Warhorse, the National Theatre's super-hit First World War play starring a puppet horse. If nothing else it's a dazzling technical triumph: not only a tumble of crisp sound and lighting cues but also an exemplar of stagecraft. There's the innovative use of puppeteering. There's also the vigorous use of the stage-and-stalls space of the (superb) New London Theatre. The players run through the aisles and up to the very lip of the stage. The proximity of feet and flying paraphernalia makes for a raw, exposed, indeed a genuinely visceral experience. This is important in live theatre - and vital for this story that trades in sudden moments of mortal peril.
Warhorse also includes a great deal of music. Famously the play became a Hollywood film with a score by John Williams. I might say that Adrian Sutton's score is comparably effective in this live situation (and, like many good scores, works well alongside Christopher Shutt's sound design).
In addition there are a number of important, narrative-style songs by John Tams. It's not entirely clear whether these are original compositions or arrangements of folk songs. They're performed by a single minstrel - Ben Murray - as well as the rest of the cast at apposite moments. Rendered in the direct, narrative folk style they are nonetheless operatic in function, solipsistic reflection that stands at a footstep's remove from the play itself.
It was great to see this show at the end of a long and successful run with a familiar company at ease with their material and each other.
Tuesday, 9 February 2016
Wednesday, 3 February 2016
|The Devil Inside, Music Theatre Wales|
This week I've seen two operas that feature an intoxicating green liquor. There's the bilious nirvana-aid Chartreuse, which occupies increasingly large areas of the stage in a new production of Chabrier's L'Étoile at the Royal Opera; and there's a mysterious greenie-in-a-bottle driving the drama of Music Theatre Wales' Faustian The Devil Inside.
This got me thinking about the nature of drink as a character in opera (rather than simply the subject of another rowdy chorus). Invariably, for all that it is a very real prop, the drink and its properties are a catalyst or proxy for something else. In Tristan und Isolde, the Todestrank (death draught) gets swapped for a love potion at the last minute. It doesn't actually matter what it is as the important function is the act of libation, emancipating the lovers from both social and existential duty.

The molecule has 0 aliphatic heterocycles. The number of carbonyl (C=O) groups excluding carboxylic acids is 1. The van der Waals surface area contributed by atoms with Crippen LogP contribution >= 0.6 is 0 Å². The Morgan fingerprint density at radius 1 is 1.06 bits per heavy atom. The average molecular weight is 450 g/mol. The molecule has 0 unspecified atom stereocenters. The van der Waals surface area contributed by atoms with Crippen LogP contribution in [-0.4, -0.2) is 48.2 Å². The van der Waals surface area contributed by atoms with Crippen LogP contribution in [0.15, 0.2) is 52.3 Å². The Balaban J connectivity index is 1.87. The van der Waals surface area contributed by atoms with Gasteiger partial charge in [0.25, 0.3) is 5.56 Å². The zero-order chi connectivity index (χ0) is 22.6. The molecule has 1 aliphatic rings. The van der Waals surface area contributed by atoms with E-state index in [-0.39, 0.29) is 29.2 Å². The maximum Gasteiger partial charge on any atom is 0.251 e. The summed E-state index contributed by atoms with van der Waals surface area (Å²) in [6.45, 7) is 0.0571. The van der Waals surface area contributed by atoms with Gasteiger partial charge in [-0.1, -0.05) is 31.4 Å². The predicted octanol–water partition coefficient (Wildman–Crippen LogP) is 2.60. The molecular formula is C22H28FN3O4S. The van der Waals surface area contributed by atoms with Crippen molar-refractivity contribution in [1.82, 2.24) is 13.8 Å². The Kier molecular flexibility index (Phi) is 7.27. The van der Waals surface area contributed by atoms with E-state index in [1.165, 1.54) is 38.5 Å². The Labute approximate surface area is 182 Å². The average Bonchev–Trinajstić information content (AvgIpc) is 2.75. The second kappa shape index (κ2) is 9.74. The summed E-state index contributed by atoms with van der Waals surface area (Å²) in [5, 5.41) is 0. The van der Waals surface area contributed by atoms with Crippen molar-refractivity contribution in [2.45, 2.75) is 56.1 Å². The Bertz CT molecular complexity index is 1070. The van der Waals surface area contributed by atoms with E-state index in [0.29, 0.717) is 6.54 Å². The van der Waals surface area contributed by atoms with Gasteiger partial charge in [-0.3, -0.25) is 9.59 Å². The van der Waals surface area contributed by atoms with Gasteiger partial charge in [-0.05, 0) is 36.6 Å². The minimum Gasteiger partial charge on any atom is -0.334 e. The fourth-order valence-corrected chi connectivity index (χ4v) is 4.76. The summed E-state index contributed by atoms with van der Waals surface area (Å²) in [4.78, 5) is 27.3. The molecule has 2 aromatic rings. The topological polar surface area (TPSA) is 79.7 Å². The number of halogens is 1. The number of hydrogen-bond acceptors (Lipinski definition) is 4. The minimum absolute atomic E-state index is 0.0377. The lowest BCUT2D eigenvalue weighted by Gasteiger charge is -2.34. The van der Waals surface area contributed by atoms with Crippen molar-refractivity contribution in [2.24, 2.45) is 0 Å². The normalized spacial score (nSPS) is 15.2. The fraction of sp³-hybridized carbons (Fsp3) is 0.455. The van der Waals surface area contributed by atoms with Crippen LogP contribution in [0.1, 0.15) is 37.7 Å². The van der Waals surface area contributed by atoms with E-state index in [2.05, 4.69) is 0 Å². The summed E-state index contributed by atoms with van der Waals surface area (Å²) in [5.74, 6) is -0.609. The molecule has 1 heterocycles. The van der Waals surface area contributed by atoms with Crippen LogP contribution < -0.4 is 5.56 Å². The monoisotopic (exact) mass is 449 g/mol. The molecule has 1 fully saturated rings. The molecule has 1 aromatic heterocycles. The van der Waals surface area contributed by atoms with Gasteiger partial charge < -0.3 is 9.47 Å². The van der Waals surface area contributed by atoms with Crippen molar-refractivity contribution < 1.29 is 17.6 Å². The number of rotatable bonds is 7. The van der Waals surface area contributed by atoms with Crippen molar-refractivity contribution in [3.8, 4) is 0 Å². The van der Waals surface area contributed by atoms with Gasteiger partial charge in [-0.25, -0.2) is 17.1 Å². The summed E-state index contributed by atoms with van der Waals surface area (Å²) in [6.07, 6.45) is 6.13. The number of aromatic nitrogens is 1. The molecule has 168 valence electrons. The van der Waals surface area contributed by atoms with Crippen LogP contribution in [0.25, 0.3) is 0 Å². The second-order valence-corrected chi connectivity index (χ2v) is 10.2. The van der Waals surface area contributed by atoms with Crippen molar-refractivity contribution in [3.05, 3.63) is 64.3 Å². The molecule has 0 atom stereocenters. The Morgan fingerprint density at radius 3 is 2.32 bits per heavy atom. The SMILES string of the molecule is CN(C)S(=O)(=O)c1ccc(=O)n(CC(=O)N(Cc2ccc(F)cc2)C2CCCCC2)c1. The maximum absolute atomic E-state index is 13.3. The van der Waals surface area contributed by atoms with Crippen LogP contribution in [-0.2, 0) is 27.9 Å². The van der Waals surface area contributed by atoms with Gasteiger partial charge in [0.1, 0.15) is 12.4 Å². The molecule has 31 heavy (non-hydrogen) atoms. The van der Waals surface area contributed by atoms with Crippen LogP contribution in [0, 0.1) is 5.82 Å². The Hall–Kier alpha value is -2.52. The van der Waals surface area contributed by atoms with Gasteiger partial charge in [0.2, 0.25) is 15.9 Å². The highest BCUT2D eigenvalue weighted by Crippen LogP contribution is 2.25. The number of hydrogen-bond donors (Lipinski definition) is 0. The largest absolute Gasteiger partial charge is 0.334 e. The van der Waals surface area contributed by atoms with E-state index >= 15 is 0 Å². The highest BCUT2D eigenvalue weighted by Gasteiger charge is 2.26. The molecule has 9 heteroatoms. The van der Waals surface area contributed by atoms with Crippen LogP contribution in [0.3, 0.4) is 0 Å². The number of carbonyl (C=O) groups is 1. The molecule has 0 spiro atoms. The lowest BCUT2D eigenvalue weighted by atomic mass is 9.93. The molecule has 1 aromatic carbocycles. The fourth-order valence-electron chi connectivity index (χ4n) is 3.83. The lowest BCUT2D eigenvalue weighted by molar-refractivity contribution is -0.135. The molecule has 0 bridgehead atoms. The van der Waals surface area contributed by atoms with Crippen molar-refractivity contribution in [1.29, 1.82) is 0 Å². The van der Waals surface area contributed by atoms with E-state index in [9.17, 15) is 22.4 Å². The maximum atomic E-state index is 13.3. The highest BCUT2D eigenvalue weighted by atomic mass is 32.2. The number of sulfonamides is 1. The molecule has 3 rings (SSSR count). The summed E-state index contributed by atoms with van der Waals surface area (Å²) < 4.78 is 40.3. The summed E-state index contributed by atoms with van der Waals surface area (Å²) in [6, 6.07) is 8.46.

It's like an erotic communion where the fact of transubstantiation is of secondary importance to the statement of intent that is drinking at all. That's even more explicit in Parsifal. The most important character in that opera is, arguably, the Grail ('Who [my italics] is the Grail?' asks the titular hero in the first act): when it comes to the revelation of the cup used at the Last Supper, uncovering the vessel is more important than drinking from it.
Death is close at hand. If the drink isn't life-giving then it's death-delivering. Ouf and Sirroco drink through their absurd last night alive. James and Richard in The Devil Inside argue over an elusive flask whose only certain guarantee (when their imagination fails them) is perpetual hell. Elina Makropoulos has a formula for an elixir of life that in practice is anything but (in fact, she gets drunk off-stage prior to renouncing it for good). Don Giovanni's 'champagne' aria demands that wine should be free-flowing; deep down he knows he won't need to worry about waking to a hangover.
The one respite is love. The wine of L'Elisir d'Amore (though, again, a false potion) allows the inebriate to express his love. The whole of Offenbach's Tales of Hoffmann is a tale of love brought about by Hoffmann's getting drunk (probably on Absinthe - more greenery). But then, the Tales are told in flashback - the drinking is Prologue and Epilogue to the story, platform, not agent.
So whenever it pops up, however key it is, the drink is still incidental. It doesn't have properties of its own but reflects the moral tension in characters and their relationships through metaphor. That's the thing the best operas-with-a-mini-bar understand.